MERRILLVILLE  – It took several lifetimes for Indiana to approve the sale of carryout liquor on Sunday. That was just earlier this year, so don’t expect additional major changes to the state’s liquor laws anytime soon.

The General Assembly’s Alcohol Code Revision Commission will present its recommendations for changes on Sept. 28. But the early word is that nothing drastic will be recommended.

There is one hope, and that bright light is coming from Randall Woodruff, one of the four Alcohol and Tobacco commissioners appointed by the governor.

At issue is the alcohol permit system that is based on the population of each municipality. The quota system hurt Munster earlier this year when it attempted to receive three new permits for liquor consumption at Centennial Village restaurants.

Nope. Munster already had reached its quota for the issuance of alcohol sale permits.

Woodruff made all the sense in the world at the most recent state task force meeting when he suggested the state throw out the quota system. “It seems to me the evil is the quota system,” Woodruff said. “I don’t think it is necessary and I don’t think it works.”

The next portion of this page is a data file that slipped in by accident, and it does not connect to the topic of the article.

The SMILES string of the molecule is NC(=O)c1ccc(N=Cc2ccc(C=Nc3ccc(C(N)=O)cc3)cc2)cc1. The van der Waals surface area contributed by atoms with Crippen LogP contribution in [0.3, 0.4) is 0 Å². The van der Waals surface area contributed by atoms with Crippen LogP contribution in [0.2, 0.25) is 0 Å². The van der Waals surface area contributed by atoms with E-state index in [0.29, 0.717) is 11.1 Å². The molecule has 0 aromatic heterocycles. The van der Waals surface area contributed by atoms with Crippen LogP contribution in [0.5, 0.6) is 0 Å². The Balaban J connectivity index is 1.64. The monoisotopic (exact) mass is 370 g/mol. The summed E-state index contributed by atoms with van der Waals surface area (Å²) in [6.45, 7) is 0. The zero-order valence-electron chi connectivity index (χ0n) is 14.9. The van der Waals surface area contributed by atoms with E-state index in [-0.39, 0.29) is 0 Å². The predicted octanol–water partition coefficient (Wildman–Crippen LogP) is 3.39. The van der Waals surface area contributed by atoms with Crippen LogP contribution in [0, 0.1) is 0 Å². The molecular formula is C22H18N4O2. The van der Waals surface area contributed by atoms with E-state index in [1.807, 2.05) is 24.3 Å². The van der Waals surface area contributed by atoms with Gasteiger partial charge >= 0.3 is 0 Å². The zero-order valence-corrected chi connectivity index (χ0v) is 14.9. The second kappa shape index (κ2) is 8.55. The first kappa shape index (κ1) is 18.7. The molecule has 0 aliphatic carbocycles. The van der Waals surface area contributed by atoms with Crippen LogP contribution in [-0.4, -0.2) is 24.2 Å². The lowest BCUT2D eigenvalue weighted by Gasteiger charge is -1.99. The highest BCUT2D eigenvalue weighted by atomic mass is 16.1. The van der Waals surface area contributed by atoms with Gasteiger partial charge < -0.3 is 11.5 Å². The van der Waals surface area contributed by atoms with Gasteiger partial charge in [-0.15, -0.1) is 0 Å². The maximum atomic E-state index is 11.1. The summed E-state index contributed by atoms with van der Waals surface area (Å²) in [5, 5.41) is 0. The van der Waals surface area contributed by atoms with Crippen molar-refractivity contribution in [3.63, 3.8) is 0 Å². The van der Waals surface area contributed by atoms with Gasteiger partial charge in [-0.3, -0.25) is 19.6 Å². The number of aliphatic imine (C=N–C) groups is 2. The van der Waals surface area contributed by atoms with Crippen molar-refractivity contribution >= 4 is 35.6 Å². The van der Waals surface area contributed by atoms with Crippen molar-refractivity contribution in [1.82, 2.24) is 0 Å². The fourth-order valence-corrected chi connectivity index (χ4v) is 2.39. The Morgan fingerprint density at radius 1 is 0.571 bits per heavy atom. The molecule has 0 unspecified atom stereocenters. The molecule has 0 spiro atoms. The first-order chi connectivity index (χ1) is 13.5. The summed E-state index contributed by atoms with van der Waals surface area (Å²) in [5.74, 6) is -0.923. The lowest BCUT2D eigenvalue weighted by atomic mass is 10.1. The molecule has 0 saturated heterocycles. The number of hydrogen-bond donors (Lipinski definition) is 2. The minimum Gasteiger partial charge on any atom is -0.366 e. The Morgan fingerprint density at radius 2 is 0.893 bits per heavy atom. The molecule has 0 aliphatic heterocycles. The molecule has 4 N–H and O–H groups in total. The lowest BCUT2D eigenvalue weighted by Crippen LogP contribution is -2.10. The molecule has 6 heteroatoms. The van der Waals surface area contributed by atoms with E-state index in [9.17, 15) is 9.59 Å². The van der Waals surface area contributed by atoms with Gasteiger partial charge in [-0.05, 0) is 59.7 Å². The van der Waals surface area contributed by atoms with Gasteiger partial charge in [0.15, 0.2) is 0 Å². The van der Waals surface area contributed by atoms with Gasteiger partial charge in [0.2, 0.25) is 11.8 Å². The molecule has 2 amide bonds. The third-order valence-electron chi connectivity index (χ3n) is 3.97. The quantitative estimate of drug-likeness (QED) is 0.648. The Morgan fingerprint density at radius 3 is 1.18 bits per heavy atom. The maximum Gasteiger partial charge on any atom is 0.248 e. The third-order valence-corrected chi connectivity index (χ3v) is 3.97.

Woodruff said ending the quota system would impact the 745 permits currently held in escrow by those planning to start a business or those hoarding permits so they don’t face competition. He added that ending the quota system would allow the free market to dictate the number of alcohol permits.

But Woodruff’s plan faces stiff competition from people like Rep. Ben Smaltz, chairman of the House Public Policy Committee. Without providing any facts, Smaltz said it is undisputed that the outlet density of alcohol leads to more drunken driving, increased sexual assault and other societal ills. How do you fight that?

The best that Munster and other towns who have used up their quotas can hope for is small adjustments to the quota system. That’s unfortunate.

What Indiana really needs to do is allow retailers other than package liquor stores to sell cold beer.

That’s likely not going to happen given the conservative nature of Indiana. Heck, it took 85 years for the state to decide it would be OK to allow the purchase of carryout liquor on Sunday. 

Rich James has been writing about politics and government for almost 40 years. He is retired from the Post-Tribune, a newspaper born in Gary.